A few months ago, I was given a Ricoh KR-10x which we had at work. It was bought to use on our microscope at least 15 years ago (possibly 20) but was never used as we bought a dedicated Olympus system instead.
The Ricoh had never had a roll of film put through it or a cell installed. It now works perfectly.
I'm sure there are many cameras like this which will still work properly.... but I'm equally sure that there are many similarly treated which do not work and will require some servicing.
The only way to be sure is to try it out.
I bought an F3 recently, it has sat for about a decade in a drawer, works like a brand new camera, and looks like it too.
My Hasselblad 500CM sat from 1991, other bodies, 503CXi and 503CW since 1994. Many lenses, 40 FLE, 50 FLE, 80, 120 Makro, 150, 180 and 250 also sat on the shelf for +- 8 years in dry temperate conditions. No problems whatsoever.
how about chatting with a service tech from mamiya
Originally Posted by J Rollinger
or a repair guy you trust, and ask them ... then
find out worst case scenario what it would cost to fix ...
and deduct the price of a full overhaul from the asking price ...
THings to expect form a camera stored for 9 years...
Rotten seals, leaving gook to seap into vital places
gummed up lube causing camera not to function
battery leakage (if cama has one)
fungus n mould
rusted springs and internal parts
lens separation if left in a hot area
mirror n beam splitter silver deteriorated
prism silver deterioration n separation
There is also the reason a camaa was left unused that long...
it was broken to begin with.
And of course there are the lucky few.. nothing wrong with it at all since it was a well maintained camera and properly stored.
Anyone can make a Digital print, but only a photographer can make a photograph.
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It's not so much important the time elapsed but possibly the storage conditions: heat, humidity, dust, and who knows, vibrations.
If you can inspect the camera before purchase, check fungus on lens, dust, clean viewfinder, working rangefinder if the camera has got one, make some shots without film, check if the shutter noise has something anomalous, check battery contacts, put battery, etc.
If you cannot inspect the camera before purchase, look for seller attitude. If he can describe the camera in detail, if he is ready to show it to you personally (regardless of whether you really have the intention to go and see it), if he's ready to let you take a roll with it, and is prepared to take it back in case of problems, you might probably trust him.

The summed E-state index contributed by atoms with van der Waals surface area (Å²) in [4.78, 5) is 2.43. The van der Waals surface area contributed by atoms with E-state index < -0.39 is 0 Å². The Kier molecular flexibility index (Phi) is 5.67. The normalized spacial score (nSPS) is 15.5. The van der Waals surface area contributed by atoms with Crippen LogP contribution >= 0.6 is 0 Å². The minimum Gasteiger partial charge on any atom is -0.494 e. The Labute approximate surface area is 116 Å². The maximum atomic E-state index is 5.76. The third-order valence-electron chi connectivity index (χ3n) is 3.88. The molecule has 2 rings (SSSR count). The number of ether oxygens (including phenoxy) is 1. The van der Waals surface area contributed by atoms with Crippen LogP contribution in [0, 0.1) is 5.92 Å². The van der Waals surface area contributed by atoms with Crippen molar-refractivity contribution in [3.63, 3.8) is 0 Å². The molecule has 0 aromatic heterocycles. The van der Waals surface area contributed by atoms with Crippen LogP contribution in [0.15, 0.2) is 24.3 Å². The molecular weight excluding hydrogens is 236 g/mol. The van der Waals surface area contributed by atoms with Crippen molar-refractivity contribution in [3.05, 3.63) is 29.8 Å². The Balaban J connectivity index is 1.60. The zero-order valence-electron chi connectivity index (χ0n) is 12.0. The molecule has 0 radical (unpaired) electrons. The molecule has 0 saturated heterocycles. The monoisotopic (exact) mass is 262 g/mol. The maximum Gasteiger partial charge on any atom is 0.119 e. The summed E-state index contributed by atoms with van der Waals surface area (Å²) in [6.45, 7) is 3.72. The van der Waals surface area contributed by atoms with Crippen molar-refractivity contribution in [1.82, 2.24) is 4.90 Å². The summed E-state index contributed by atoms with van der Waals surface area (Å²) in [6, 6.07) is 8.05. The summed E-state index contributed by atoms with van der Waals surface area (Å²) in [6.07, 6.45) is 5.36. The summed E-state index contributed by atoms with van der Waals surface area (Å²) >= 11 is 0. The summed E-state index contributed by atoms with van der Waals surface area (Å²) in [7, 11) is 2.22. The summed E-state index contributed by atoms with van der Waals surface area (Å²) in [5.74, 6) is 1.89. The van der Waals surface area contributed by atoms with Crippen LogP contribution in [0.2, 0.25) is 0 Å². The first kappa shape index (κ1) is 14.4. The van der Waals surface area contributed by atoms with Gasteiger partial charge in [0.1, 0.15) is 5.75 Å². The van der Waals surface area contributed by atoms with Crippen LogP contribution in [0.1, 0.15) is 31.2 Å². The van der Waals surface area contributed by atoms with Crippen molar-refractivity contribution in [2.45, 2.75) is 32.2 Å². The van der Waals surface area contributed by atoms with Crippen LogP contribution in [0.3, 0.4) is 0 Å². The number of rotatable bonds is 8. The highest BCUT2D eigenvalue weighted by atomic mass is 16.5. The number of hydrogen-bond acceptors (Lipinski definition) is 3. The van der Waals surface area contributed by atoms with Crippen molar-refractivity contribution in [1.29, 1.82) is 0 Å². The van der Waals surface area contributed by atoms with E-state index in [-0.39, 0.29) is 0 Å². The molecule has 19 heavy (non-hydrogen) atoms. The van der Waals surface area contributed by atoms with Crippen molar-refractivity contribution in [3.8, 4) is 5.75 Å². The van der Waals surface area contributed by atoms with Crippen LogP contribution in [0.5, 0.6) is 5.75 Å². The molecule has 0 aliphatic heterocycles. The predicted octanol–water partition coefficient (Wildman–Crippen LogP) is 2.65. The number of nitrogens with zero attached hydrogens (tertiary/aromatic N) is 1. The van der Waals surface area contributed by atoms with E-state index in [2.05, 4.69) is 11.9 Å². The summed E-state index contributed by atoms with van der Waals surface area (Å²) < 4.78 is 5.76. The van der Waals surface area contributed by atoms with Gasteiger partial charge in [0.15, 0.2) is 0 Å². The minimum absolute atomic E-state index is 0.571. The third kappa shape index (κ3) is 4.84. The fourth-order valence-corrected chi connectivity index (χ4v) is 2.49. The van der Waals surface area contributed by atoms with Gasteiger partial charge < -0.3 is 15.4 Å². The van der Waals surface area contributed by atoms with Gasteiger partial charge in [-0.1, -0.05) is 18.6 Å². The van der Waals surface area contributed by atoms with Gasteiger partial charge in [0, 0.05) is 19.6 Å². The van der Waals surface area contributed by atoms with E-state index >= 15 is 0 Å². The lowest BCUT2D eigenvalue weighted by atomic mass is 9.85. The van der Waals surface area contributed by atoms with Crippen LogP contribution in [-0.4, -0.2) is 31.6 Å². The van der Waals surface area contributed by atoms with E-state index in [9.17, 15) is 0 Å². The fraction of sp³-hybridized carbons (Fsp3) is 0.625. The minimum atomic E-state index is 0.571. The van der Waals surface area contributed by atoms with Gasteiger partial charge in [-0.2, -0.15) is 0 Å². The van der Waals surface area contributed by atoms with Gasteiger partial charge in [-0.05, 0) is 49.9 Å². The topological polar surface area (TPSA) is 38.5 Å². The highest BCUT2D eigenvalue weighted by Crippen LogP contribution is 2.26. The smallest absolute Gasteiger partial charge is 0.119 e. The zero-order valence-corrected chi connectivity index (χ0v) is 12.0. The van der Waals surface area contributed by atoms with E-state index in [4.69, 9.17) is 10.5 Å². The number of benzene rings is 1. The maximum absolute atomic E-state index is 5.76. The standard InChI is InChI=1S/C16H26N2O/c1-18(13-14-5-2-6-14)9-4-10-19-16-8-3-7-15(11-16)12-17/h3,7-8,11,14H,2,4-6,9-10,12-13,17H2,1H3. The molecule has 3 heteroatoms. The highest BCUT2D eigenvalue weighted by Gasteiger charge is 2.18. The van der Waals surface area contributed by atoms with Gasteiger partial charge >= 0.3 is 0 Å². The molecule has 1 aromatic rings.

If he says he doesn't know anything about camera, he has no idea about its state, he gives no guarantee, then I'd rather make a very low offer (means less than $50) because you have to factor in the price of some maintenance for sure. Don't be lured by good-looking aspect in any case. Test the seller.
Sometimes the seller really doesn't know about cameras, he knows the camera doesn't work, dishonestly plays the inexpert guy, and actually ignores that the problem can be solved with $40 or so. Surprises are often not that expensive to repair. And if the camera is not repairable, you have plenty of spare pieces in almost new condition. You can also sell it as camera for parts and recover your expense.
Some thoughts from a Mamiya 7II owner:
The shutter is in the lens and is electronically/magnetically controlled. The curtain is a simple geared mechanism, and so is the winder.
With that in mind, I wouldn't be terribly concerned. To put things in perspective, my camera was built in 2001 and hadn't been actuated in literally a decade until the owner decided to sell it to me. I put on a lens, threw in a new battery, some film and haven't had a single issue. It's a surprisingly simple camera...its the lenses that are so extraordinary.
--oh and another thought on that: my old Mamiya Press camera was in storage for 30 odd years and after going through the motions on the lens and body a few times, everything came back to life quite easily. I think we sometimes underestimate the robustness of some of our equipment.
Im geting a bit worried about the deal now because the seller avoids me when i ask him for his phone number, he will meet me half way in my city to sell it to me but avoids me when i ask him for his number. To be on the safe side i will pass on the deal. Thanks for all the advice, i appreciate it!
Looks like you ducked an axe murederer.
Thy heart -- thy heart! -- I wake and sigh,
And sleep to dream till day
Of the truth that gold can never buy
Of the bawbles that it may.
Well some say that virginity is regained after a long enough period of celibacy...
Originally Posted by J Rollinger